Recent writing: Feeling off your game? On perimenopause

Women who are otherwise bossing life are having their careers, fitness goals and sex lives scuppered by the perimenopause. Never heard of it? Exactly.

For October’s Women’s Health magazine, I reported on the hormonal headwind that no one sees coming:

Forty. The big 4-0. When life really begins. It’s a decade that’s been rebranded as effectively as the British monarchy; and if you’re not there yet, you’re probably pretty chill about entering a life stage where you no longer have to fake it, you know your own mind (no more pretending you know who Wiz Khalifa is) and you’re smashing more goals than Harry Kane when England’s World Cup hopes were still alive. It’s how Women’s Health Editor-In-Chief Claire Sanderson felt in the months before her Big Birthday. That is, until something began to feel a little… off.

‘At first, my symptoms were physical. My periods – which had always come like clockwork – started to become irregular, my breasts were really painful and I was starting to carry more weight around my waist. Things felt so off that, even though my husband has had a vasectomy, I began to think I must be pregnant.’ After months of struggling to fall asleep, PMT that was off the scale and ridiculous arguments with her husband, Claire began to open up to other women – and once she did, their stories kept coming.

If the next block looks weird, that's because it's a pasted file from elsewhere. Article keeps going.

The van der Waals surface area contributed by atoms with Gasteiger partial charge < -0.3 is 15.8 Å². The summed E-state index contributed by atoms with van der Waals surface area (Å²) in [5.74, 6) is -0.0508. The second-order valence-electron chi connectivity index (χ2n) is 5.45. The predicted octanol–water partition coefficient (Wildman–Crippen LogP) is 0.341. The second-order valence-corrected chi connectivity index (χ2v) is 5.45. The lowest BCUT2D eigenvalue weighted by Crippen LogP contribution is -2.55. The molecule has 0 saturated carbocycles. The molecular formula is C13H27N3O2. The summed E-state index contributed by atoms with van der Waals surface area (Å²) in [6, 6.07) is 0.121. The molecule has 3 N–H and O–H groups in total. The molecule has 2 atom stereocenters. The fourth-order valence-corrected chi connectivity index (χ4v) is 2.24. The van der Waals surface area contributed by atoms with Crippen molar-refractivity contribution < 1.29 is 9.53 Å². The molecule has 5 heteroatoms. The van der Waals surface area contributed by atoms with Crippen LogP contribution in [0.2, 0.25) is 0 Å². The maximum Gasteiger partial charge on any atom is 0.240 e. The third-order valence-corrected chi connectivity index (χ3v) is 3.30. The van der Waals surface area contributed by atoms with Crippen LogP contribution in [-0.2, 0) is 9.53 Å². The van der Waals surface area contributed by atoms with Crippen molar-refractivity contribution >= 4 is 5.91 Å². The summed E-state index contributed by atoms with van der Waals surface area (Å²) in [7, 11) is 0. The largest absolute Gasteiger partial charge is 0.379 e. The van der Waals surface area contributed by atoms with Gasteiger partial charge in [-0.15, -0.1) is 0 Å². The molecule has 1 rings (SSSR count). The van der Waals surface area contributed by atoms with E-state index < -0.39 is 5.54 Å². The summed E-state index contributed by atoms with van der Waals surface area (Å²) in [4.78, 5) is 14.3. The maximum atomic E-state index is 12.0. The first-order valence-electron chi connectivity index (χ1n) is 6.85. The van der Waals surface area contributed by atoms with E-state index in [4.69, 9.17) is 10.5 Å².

Daily tasks making you feel as if someone’s upped the incline on a treadmill; a body that feels straight up weird; about as much interest in sex as you have in the finer points of tax law. Happy, successful women, inexplicably off their game. It wasn’t until Claire confided in a friend who’s a practising doctor that she heard the term perimenopause – the term used to describe the process of transition from menstruation to menopause – a diagnosis later confirmed by her own doctor.

Download the PDF here to read the article in full.


IF YOU NEED SUPPORT

Please note that I am NOT a psychologist or healthcare professional. Check out my resources page for details of organisations who might be able to help.

If you are struggling with mental health problems, contact Mind on 0300 123 3393 or Rethink Mental Health on 0300 5000 927. In a crisis, call the free, 24/7 Samaritans helpline on 116 123.

However, if you would like to get in touch about your own experiences, or a story that you’re keen to tell, please feel free to drop me an email.

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